I believe that the grand jury hearing (if available to all suspects...I am a little confused by this) is another valuable right granted to the accused. Grand jury hearings guarantee that law enforcement and prosecutors have probable cause that the suspect has committed a crime and should therefore be taken to trial. There is a certain stigma that goes along with being brought to trial, regardless of the verdict. The grand jury allows for an unpublicized intitial investigation. The suspects' reputation will not be tarnished if there is not probable cause. However, if the case had been taken to trial, there may be a social backlash even if the jury returns a not-guilty verdict. If the trial is highly publicized, people in the community may form thier own opinons about the evidence presented in the case. They may believe that the defendant is guily even if the jury thinks otherwise. Therefore, the grand jury helps protect innocent citizens that are wrongly accused from the negative backlash of being tried in a court of law.
Kristen Fischer on November 18, 2007 at 7:43 p.m. wrote:
I think the indictment of Bonds by a grand jury although done away from the public scrutiny is still influenced by his fame. Although the proceedings were closed to the public its difficult to imagine the members on the jury were not already familiar with the allegations against Bonds. Also once an athlete is suspected to have taken drugs it taints his/her image despite the truth beneath the allegations. By presenting evidence to a Grand Jury away from the public eye it does not seem to help Bond
Kristin Bryan on November 18, 2007 at 12:15 a.m. wrote:
I find it interesting that in cases utilizing a grand jury, consisting of twelve jurors, only a 12/19 majority is needed to determine a verdict. Part of what we've discussed in class is that many Americans pride themselves on the unanimous jury in order to convict. It is comforting knowing that defendants are sentenced with 100% jury assurancy. The required unaniminity eliminates any opportunity for feelings of doubt or regret at the conclusion of the trial thanks to the 'without a reasonable doubt' phrase. I wonder how the grand jury originated. Was it created for specific situations in order to avoid media attention and the public's following? If so then wouldn't the 12/19 verdict requirement give celebrities and officials (the most common subjects of a grand jury) a slight advantage and increased likelyhood of an acquittal? Are members of a grand jury selected in the same method as a normal jury? Do they have any experience with the law or realize the potential advantage the defendant has in facing a grand jury versus a normal one? Does this come into play in jury discussion? On a different note, Barry Bonds I find it interesting that he is being investigated for lying under oath. It seems that lying under oath could happen quite often in courts. When defendants are on the stand many have one goal - to receive an innocent verdict. Unfortunately for our system many defendants are willing to lie under oath in order to reach this goal. I am glad to see that our criminal justice system is able to catch and address issues of lying, hopefully truth will be seen and the correct verdict will be reached.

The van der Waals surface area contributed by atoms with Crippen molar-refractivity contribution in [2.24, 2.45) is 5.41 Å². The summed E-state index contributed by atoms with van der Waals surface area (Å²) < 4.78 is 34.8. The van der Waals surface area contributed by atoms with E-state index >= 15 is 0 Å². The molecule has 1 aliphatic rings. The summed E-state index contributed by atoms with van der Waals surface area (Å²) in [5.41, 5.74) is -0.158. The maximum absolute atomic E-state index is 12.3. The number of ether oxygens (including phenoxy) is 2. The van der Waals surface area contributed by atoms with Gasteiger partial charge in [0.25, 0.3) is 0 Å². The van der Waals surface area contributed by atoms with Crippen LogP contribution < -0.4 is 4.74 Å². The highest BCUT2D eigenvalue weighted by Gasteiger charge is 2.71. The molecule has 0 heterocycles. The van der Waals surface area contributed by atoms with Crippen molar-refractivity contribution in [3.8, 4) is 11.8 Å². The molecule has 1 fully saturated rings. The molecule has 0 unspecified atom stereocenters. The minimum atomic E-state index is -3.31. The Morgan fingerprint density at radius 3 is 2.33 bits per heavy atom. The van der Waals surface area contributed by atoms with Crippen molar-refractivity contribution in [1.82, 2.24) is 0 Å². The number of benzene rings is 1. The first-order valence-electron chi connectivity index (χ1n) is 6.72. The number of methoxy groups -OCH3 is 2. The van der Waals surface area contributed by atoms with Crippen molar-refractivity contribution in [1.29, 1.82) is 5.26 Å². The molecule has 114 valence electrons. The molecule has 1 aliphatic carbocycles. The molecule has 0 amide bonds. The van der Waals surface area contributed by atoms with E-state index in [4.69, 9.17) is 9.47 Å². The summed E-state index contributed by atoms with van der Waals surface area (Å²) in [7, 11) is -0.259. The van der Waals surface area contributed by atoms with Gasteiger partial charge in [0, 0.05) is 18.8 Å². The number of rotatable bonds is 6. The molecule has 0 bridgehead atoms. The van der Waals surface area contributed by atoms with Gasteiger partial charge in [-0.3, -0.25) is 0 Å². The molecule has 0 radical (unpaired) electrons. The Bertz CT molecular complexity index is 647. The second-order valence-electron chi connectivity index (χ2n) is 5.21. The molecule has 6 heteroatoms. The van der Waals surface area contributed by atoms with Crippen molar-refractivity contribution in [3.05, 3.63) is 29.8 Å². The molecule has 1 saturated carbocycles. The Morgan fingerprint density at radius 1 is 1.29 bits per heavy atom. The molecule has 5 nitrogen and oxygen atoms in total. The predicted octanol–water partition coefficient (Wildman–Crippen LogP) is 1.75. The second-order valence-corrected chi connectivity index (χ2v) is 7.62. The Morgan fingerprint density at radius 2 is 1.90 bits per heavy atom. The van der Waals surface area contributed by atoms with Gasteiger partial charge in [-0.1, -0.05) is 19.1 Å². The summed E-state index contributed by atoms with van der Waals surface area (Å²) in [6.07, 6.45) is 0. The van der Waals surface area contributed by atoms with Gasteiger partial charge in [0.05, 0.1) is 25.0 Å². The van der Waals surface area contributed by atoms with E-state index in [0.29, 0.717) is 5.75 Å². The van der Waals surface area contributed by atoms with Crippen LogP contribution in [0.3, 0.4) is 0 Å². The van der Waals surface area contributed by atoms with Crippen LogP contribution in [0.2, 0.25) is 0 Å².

Danielle Foster on November 16, 2007 at 3:57 p.m. wrote:
More questions sir... so does everyone have to be indicted by a grand jury before going to trial? if not, why not? what would be the advantage or disadvantage of doing so? and also if not, then how else does someone get indicted? As for Bonds, if he would have just told the truth to the grand jury in the fisrt place, what would have happened to him? would he be facing more jail time than he is now, if any at all? I think it may have something to do with his home-run record being void if he was on steroids. Will it be taken away now that he has been indicted for purjury? obviously he was caught lying about taking the steroids so he was taking them and he knew he was taking them.
Kamyar Amiri-Davani on November 16, 2007 at 2:53 p.m. wrote:
Learning of Major League Baseball player Barry Bonds' indictment by a federal grand jury, I observed something interesting about our criminal system that correlates with William Pizzi's criticisms in Trials Without Truth: the overly procedural system has not only legal consequences, but historical influence as well. Pizzi asserts that American's obsession with flawless procedure manifests itself in such evidential regulations as the exclusionary rule, one of several implementations that can determine the substantiality of evidence, or lengthen of the process of its collection and thus the legal proceedings of a criminal trial. Moreover, the complexity of our criminal justice system does not only